In-depth perspectives on black culture, issues and events, along with profiles of famous figures and leaders. Includes primary source images from the slavery movement.
The Liberator (1831-1865) was the most widely circulated anti-slavery newspaper during the antebellum period and throughout the Civil War. It was published and edited in Boston by William Lloyd Garrison, a leading white abolitionist and founder of the influential American Anti-Slavery Society. Over the three decades of its publication, The Liberator denounced all people and acts that would prolong slavery including the United States Constitution.
The Crisis (1868–1963) by W.E.B. Du Bois was the founding editor of The Crisis, the official publication of the National Association for the Advancement of Colored People, which presented articles and essays on civil rights, history, politics, and culture. This July 1919 issue is The Crisis’s annual “Education Number,” featuring images, editorials, and articles about African American education. In addition, this issue includes an editorial by Du Bois discussing the treatment of African American soldiers in Europe during the war.
The Colored American began publishing in 1893 under the ownership of Edward Elder Cooper, who had distinguished himself as the founder of the Indianapolis Freeman, the first illustrated African American newspaper. The weekly publication promoted itself as a national Negro newspaper and it carried lengthy feature stories on the achievements of African Americans across the country.
Delegate Magazine (1965-1986) Founded by Pittsburgh Courier journalist C. Melvin Patrick, each yearly-issue of Delegate contains hundreds of photographs providing coverage of African American professional and fraternal organizations, special events, award recognitions, individuals of note, and newsworthy situations. The magazine was a virtual year in review of African American life in the United States during the 1960s and 1980s. Published by MelPat Associates, Delegate magazines were distributed free of charge by African American organizations at their conferences and meetings. Help us transcribe this issue to make the names, places, and events discoverable to all.
This digital memorial raises questions about the largest slave trades in history and offers access to the documentation available to answer them. European colonizers turned to Africa for enslaved laborers to build the cities and extract the resources of the Americas. They forced millions of Africans across the Atlantic to the Americas, and from one part of the Americas to another. Analyze these slave trades and view interactive maps, timelines, and animations to see the dispersal in action.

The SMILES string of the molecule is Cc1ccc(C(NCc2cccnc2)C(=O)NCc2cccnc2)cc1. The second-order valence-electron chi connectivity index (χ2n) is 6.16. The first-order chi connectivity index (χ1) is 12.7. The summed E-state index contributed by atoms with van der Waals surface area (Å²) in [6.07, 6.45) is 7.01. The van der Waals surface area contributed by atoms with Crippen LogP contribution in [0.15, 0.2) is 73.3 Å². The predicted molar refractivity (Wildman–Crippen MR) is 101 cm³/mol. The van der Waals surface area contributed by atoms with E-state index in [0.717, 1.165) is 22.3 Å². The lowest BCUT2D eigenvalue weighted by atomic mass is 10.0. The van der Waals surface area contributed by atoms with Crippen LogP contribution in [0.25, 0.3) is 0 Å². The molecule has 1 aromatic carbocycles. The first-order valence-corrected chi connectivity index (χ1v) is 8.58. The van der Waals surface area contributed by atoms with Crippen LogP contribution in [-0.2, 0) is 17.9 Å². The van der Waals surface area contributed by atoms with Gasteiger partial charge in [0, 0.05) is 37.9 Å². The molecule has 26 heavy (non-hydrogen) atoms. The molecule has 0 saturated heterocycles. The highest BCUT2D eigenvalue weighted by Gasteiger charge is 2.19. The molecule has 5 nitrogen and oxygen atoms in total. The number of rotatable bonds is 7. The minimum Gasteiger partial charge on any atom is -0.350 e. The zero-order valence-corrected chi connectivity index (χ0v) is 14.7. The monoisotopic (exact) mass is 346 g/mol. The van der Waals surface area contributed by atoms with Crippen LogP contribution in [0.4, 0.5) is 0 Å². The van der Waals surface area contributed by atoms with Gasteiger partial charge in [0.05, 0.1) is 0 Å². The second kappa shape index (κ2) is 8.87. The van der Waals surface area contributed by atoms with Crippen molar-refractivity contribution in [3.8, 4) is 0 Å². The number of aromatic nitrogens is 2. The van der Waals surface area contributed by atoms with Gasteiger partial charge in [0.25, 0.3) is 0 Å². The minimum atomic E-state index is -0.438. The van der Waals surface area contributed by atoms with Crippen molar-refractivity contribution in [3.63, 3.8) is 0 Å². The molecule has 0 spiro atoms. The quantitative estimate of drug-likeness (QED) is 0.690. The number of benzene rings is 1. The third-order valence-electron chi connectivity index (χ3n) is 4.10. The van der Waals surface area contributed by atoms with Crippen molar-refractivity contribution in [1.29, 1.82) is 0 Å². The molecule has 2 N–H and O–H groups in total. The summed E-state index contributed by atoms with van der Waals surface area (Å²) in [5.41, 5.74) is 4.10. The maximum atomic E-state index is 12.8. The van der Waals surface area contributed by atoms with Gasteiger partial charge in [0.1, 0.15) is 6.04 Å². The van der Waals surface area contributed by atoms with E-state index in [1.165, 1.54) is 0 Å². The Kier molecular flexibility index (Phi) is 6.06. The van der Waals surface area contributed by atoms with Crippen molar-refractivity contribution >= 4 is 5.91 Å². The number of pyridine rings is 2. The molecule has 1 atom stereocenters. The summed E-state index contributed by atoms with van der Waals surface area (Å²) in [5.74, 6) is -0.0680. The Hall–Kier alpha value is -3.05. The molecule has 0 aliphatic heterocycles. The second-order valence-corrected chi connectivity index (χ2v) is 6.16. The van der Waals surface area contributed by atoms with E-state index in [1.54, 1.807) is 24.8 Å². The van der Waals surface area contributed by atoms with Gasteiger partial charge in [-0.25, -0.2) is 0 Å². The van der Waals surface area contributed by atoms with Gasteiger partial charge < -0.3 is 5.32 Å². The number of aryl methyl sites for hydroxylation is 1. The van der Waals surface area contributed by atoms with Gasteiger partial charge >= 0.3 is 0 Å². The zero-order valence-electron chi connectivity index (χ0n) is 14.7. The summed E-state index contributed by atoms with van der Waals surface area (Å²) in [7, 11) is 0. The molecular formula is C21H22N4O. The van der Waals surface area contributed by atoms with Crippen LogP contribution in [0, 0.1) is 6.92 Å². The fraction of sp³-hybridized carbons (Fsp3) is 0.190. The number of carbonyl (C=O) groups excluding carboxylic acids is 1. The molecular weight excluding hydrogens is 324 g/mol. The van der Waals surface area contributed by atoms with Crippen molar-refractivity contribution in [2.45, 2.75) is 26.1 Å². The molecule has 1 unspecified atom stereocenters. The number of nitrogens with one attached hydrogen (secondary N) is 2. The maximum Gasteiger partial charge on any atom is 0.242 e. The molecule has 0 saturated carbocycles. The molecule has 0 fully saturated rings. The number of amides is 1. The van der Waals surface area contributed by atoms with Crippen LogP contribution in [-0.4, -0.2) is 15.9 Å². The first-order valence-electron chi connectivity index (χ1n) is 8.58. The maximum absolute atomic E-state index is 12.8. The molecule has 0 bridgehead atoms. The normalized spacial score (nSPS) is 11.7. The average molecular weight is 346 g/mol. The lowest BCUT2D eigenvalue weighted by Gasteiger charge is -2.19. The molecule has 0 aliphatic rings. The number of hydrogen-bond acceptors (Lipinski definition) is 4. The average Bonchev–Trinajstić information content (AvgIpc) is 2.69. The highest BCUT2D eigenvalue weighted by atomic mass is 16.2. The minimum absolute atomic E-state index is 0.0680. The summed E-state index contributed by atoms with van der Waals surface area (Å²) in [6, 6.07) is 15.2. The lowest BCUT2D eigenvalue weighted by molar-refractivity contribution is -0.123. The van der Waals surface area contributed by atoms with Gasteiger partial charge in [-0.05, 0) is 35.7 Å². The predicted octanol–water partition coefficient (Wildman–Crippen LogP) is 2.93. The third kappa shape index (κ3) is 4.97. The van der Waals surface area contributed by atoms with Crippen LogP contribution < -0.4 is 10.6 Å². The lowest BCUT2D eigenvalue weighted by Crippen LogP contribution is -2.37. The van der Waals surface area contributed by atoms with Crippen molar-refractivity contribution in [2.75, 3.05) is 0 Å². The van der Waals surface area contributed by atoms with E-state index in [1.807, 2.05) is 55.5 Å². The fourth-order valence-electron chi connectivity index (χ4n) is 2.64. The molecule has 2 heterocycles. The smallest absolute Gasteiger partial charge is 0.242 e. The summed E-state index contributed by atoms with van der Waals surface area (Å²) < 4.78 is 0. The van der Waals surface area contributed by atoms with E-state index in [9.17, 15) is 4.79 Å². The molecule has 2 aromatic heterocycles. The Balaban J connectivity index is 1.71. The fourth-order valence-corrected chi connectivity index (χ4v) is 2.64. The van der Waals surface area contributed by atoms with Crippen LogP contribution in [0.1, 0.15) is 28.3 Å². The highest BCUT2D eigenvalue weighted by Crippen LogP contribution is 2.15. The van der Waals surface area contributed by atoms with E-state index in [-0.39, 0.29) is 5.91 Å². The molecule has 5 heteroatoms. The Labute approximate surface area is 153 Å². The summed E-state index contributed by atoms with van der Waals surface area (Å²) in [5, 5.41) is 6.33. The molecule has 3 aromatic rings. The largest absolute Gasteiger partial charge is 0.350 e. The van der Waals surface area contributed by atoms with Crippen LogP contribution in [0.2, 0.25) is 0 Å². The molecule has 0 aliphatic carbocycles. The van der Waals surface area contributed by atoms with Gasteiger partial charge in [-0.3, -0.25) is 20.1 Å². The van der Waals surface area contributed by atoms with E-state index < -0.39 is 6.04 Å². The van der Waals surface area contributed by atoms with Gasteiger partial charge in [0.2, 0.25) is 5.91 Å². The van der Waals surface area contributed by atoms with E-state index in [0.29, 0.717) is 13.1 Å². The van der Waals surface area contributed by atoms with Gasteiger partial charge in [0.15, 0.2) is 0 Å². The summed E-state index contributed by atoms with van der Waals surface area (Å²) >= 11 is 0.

This reference center with 7,296 posts is dedicated to providing information to the general public on African American history and the history of more than one billion people of African ancestry around the world. We invite you to explore and use all the resources of BlackPast.
The Manuscript Division has one of the nation's most valuable collections for the study of African-American history and culture.
The almost seven hours of recorded interviews presented here took place between 1932 and 1975 in nine Southern states. Twenty-three interviewees, born between 1823 and the early 1860s, discuss how they felt about slavery, slaveholders, coercion of slaves, their families, and freedom. Several individuals sing songs, many of which were learned during the time of their enslavement. It is important to note that all of the interviewees spoke sixty or more years after the end of their enslavement, and it is their full lives that are reflected in these recordings. The individuals documented in this presentation have much to say about living as African Americans from the 1870s to the 1930s, and beyond.
This website is about the local history, five centuries back, of the earliest Black African ancestors of today’s Dominicans. And its title alludes to the fact that La Española was the first instance of Black African presence in the Americas for which a historical record has survived
A Primary source of information is first-person, original information. Examples:
A Secondary source of information is material that has been taken from primary sources and then synthesized. Examples:
Films On Demand offers a variety of titles to honor and explain civil rights and Black history in America, including these titles. Use your LOG IN to see these titles and more.
The Civil Rights Movement (Item #47589)
Isaac Pope: The Spirit of an American Century (Item #182998)
King in the Wilderness (Item #148962)
Clementine Hunter’s World (Item #186565)
Slave Trade (Item #206201) from Finding Your Roots, Season 6
Tell Them We Are Rising: The Story of Historically Black Colleges and Universities (Item #166851)
Secrets of the Hollow: Last Disintegrated School (Item #206208)
Reconstruction: America After the Civil War—Episode 4 (Item #188583)
Black history taught in US schools is often watered-down, riddled with inaccuracies and stripped of its context and rich, full-bodied historical figures. Equipped with the real story of Rosa Parks, professor David Ikard highlights how making the realities of race more benign and digestible harms us all -- and emphasizes the power and importance of historical accuracy.